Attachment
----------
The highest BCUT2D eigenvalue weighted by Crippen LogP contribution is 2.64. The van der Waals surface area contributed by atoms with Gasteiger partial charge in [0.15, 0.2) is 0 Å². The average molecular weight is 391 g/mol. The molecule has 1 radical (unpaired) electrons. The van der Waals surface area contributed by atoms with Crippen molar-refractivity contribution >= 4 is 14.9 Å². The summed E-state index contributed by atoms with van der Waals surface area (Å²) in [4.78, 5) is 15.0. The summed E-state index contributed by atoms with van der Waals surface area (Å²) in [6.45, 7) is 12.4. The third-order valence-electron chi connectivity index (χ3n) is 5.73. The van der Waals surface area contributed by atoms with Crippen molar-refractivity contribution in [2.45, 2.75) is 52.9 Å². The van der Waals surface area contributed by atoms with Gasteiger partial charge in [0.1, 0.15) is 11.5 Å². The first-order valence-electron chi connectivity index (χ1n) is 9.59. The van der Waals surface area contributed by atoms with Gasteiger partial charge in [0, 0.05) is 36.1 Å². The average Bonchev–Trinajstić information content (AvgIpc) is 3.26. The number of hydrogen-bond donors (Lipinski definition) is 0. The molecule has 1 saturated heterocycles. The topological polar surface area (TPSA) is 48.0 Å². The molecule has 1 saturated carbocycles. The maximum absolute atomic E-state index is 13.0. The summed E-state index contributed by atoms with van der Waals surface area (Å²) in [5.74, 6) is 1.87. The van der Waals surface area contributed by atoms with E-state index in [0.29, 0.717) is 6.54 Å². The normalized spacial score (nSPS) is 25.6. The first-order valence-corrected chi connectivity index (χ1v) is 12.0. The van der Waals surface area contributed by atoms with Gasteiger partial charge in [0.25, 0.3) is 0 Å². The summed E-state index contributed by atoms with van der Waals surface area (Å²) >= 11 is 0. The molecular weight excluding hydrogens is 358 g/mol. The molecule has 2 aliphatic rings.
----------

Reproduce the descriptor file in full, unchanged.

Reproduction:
The highest BCUT2D eigenvalue weighted by Crippen LogP contribution is 2.64. The van der Waals surface area contributed by atoms with Gasteiger partial charge in [0.15, 0.2) is 0 Å². The average molecular weight is 391 g/mol. The molecule has 1 radical (unpaired) electrons. The van der Waals surface area contributed by atoms with Crippen molar-refractivity contribution >= 4 is 14.9 Å². The summed E-state index contributed by atoms with van der Waals surface area (Å²) in [4.78, 5) is 15.0. The summed E-state index contributed by atoms with van der Waals surface area (Å²) in [6.45, 7) is 12.4. The third-order valence-electron chi connectivity index (χ3n) is 5.73. The van der Waals surface area contributed by atoms with Crippen molar-refractivity contribution in [2.45, 2.75) is 52.9 Å². The van der Waals surface area contributed by atoms with Gasteiger partial charge in [0.1, 0.15) is 11.5 Å². The first-order valence-electron chi connectivity index (χ1n) is 9.59. The van der Waals surface area contributed by atoms with Gasteiger partial charge in [0, 0.05) is 36.1 Å². The average Bonchev–Trinajstić information content (AvgIpc) is 3.26. The number of hydrogen-bond donors (Lipinski definition) is 0. The molecule has 1 saturated heterocycles. The topological polar surface area (TPSA) is 48.0 Å². The molecule has 1 saturated carbocycles. The maximum absolute atomic E-state index is 13.0. The summed E-state index contributed by atoms with van der Waals surface area (Å²) in [5.74, 6) is 1.87. The van der Waals surface area contributed by atoms with E-state index in [0.29, 0.717) is 6.54 Å². The normalized spacial score (nSPS) is 25.6. The first-order valence-corrected chi connectivity index (χ1v) is 12.0. The van der Waals surface area contributed by atoms with Gasteiger partial charge in [0.25, 0.3) is 0 Å². The summed E-state index contributed by atoms with van der Waals surface area (Å²) >= 11 is 0. The molecular weight excluding hydrogens is 358 g/mol. The molecule has 2 aliphatic rings.